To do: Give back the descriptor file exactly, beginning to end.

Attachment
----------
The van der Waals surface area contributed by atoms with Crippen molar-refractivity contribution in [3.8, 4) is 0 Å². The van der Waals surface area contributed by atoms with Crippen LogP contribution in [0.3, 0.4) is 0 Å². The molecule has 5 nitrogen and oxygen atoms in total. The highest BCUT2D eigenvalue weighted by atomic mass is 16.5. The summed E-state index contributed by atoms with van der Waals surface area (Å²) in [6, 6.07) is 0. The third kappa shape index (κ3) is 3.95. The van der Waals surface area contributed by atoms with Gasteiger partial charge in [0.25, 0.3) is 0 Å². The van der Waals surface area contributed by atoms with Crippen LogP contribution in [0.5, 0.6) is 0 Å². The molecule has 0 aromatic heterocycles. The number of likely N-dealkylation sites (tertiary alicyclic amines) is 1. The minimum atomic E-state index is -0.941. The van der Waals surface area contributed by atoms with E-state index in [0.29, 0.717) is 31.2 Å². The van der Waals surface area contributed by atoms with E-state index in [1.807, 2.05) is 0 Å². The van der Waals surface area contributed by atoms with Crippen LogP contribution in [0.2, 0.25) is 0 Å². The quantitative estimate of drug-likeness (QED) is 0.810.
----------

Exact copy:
The van der Waals surface area contributed by atoms with Crippen molar-refractivity contribution in [3.8, 4) is 0 Å². The van der Waals surface area contributed by atoms with Crippen LogP contribution in [0.3, 0.4) is 0 Å². The molecule has 5 nitrogen and oxygen atoms in total. The highest BCUT2D eigenvalue weighted by atomic mass is 16.5. The summed E-state index contributed by atoms with van der Waals surface area (Å²) in [6, 6.07) is 0. The third kappa shape index (κ3) is 3.95. The van der Waals surface area contributed by atoms with Gasteiger partial charge in [0.25, 0.3) is 0 Å². The van der Waals surface area contributed by atoms with Crippen LogP contribution in [0.5, 0.6) is 0 Å². The molecule has 0 aromatic heterocycles. The number of likely N-dealkylation sites (tertiary alicyclic amines) is 1. The minimum atomic E-state index is -0.941. The van der Waals surface area contributed by atoms with E-state index in [0.29, 0.717) is 31.2 Å². The van der Waals surface area contributed by atoms with E-state index in [1.807, 2.05) is 0 Å². The van der Waals surface area contributed by atoms with Crippen LogP contribution in [0.2, 0.25) is 0 Å². The quantitative estimate of drug-likeness (QED) is 0.810.